In the summer of 1964, terrestrial telescopes were aimed squarely at the moon in hopes of catching glimpse of the mysterious red illuminations--some as wide as 12 miles--spotted at Lowell Observatory the previous winter by Air Force 'moon mappers' plotting lunar topography for forthcoming visits.
Some joked at the time these were the flickering campfires of Russian explorers, who thus far were winning the space race.
The activity seemed centered around a large crater known as Aristarchus. Some, such as Dr. John Hall of the Lowell Observatory, believed tidal forces might warp the moon's crust, allowing for the expulsion of hot volcanic gases.
In time, this phenomenon would come to be known as Transient Lunar Phenomenon (TLP) and it would be discovered these mysterious lights have a long history. Canterbury monks spotted them in June 1178; British astronomer Sir William Herschel caught sight of the phenomenon in April 1787; Julius Schmidt, a lunar cartographer, caught sight of them in 1866; and Russian scientists viewed them in November 1958.
In 1969, during the Apollo 11 mission, NASA had the fortune of receiving a report from West Germany of these lights in the vicinity of the Aristarchus crater. What the astronauts saw on the moon confirmed what those on Earth were spotting: "an area that is considerably more illuminated...It seems to have a slight amount of fluorescence," Neil Armstrong reported.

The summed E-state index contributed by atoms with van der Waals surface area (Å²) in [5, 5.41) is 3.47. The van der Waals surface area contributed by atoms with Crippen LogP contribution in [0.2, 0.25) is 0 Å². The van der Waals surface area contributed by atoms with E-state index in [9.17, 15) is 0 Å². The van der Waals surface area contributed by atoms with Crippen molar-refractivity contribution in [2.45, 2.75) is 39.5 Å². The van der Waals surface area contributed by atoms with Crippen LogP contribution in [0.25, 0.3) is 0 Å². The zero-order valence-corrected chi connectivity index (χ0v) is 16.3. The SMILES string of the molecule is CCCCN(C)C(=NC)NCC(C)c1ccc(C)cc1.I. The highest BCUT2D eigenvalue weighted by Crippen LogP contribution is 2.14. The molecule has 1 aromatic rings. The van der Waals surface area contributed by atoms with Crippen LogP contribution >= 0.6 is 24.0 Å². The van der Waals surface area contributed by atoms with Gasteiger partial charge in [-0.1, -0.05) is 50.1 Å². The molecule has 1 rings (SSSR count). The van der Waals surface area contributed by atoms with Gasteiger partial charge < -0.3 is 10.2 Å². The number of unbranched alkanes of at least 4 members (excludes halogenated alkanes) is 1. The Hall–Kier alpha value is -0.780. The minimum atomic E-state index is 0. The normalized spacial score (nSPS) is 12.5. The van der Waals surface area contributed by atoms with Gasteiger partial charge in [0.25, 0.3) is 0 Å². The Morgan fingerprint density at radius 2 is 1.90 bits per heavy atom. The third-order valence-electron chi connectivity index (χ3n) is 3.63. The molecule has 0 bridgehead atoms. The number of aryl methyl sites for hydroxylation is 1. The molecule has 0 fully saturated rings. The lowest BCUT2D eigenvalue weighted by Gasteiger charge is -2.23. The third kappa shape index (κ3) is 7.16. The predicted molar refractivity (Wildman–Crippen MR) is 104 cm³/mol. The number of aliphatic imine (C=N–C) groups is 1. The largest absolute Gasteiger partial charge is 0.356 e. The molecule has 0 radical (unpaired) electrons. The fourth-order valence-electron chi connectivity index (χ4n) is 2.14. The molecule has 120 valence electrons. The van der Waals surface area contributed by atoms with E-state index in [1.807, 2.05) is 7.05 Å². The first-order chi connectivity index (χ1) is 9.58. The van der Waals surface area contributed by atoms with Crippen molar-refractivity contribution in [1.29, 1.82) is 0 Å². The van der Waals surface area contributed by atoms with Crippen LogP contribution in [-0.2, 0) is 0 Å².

Theories abound from impact events and electrostatic phenomena to outgassing and distortions in the atmosphere. Although, if Armstrong is to be believed, the latter doesn't follow, since both the Germans on Earth and the astronauts on the moon witnessed the same event. Moreover, Armstrong's description of a fluorescent phenomenon seems to eliminate many of the favored explanations. It may be that something altogether new is going on.
Until we can once again return to the moon or otherwise establish a consistent presence (with unmanned lunar rovers perhaps), we won't be able to answer these riddles anytime soon.